NACOGDOCHES, TX (KTRE) - Breathing fresh air is endorsed by the Texas Children In Nature Network. That's a state initiative which brings together 300 organizations, including Stephen F. Austin State University, to promote outdoor education.
Nacogdoches Boys and Girls Club members learn about the great outdoors all year long thanks to SFA's help with an after-school program.
"So what did we decide this look like?" said an outdoor educator talking to a group of kids. "Looks like dough. Okay, we're going to pour this dough right in here."
It's exactly the kind of outdoor education Jennifer Bristol likes to focus on as state coordinator of the Texas Children in Nature Network.
"In 2009, a bipartisan group got together and said this is really important that we need to get more kids and families interacting with nature," Bristol said.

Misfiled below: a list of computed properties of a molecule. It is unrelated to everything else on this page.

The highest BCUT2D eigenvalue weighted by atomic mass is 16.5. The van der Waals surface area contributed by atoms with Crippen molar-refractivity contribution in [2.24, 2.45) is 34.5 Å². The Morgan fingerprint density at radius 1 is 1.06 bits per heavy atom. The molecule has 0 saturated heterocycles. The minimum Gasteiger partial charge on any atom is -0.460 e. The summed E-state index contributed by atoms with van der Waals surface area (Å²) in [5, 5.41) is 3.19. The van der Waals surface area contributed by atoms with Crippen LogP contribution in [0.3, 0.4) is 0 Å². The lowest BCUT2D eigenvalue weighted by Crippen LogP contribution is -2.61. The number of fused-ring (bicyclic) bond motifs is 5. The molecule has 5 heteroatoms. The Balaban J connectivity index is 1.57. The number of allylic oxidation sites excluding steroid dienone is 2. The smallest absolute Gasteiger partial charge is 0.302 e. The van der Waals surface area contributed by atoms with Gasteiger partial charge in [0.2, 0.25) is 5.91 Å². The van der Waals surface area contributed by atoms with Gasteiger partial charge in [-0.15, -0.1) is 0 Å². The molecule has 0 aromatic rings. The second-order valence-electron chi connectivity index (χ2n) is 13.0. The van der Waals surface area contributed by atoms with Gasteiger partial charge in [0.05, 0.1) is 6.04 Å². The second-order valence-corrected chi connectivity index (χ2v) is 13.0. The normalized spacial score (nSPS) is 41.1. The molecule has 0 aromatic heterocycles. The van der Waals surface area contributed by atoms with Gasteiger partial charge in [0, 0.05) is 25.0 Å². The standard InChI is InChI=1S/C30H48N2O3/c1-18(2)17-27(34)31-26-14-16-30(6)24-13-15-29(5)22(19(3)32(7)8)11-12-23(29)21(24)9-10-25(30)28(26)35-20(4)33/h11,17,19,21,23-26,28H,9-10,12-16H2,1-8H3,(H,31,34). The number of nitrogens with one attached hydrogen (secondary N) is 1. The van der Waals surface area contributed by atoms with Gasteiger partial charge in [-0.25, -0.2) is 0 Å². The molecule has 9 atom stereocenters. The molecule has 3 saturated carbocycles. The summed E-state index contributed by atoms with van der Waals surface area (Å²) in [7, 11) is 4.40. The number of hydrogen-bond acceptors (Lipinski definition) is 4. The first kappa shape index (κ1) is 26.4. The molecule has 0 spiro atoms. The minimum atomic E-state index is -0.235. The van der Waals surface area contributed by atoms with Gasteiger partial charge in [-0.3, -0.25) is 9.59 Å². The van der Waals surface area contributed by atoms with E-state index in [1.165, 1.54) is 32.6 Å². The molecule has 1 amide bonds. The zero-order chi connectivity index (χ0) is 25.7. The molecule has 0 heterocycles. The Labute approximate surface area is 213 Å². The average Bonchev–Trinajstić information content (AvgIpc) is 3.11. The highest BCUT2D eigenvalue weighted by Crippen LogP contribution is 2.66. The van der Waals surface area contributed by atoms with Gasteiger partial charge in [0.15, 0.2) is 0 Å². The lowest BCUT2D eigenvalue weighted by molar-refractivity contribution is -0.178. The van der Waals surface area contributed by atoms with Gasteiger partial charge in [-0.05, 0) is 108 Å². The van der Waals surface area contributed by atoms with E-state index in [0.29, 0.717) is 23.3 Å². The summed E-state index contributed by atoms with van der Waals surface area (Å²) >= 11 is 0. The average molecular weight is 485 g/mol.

Texas Parks and Wildlife leads the initiative. Network members know while these children are learning to cook outdoors and carry backpacks, many of their friends are indoors.
"Children today are spending between seven and 11 hours indoors, sedentary with media," Bristol said.
Studies show the outdoors helps kids be healthier, happier and smarter by lowering the obesity rate and depression.
"So this is kinda a backpacking oven that's very light," the outdoor educator told the children.
SFA helped the Children in Nature Network write a strategic plan. The university's outdoor educators implement it with all sort of fun events.
"The plant sale is on April 2," said Elyce Rodewald, the education coordinator for SFA Gardens. "The Little Princess Tea Party and Forestry Day also on April 9."
It's part of the solution of connecting children and adults to the natural world around them, which can be found as close as their backyard or a nearby park.
There's still time to join an interactive discussion on outdoor education, as well as fun, nature-based activities led by SFA students and staff. It begins at 7 p.m. at the Pineywoods Native Plant Center on Raguet Street.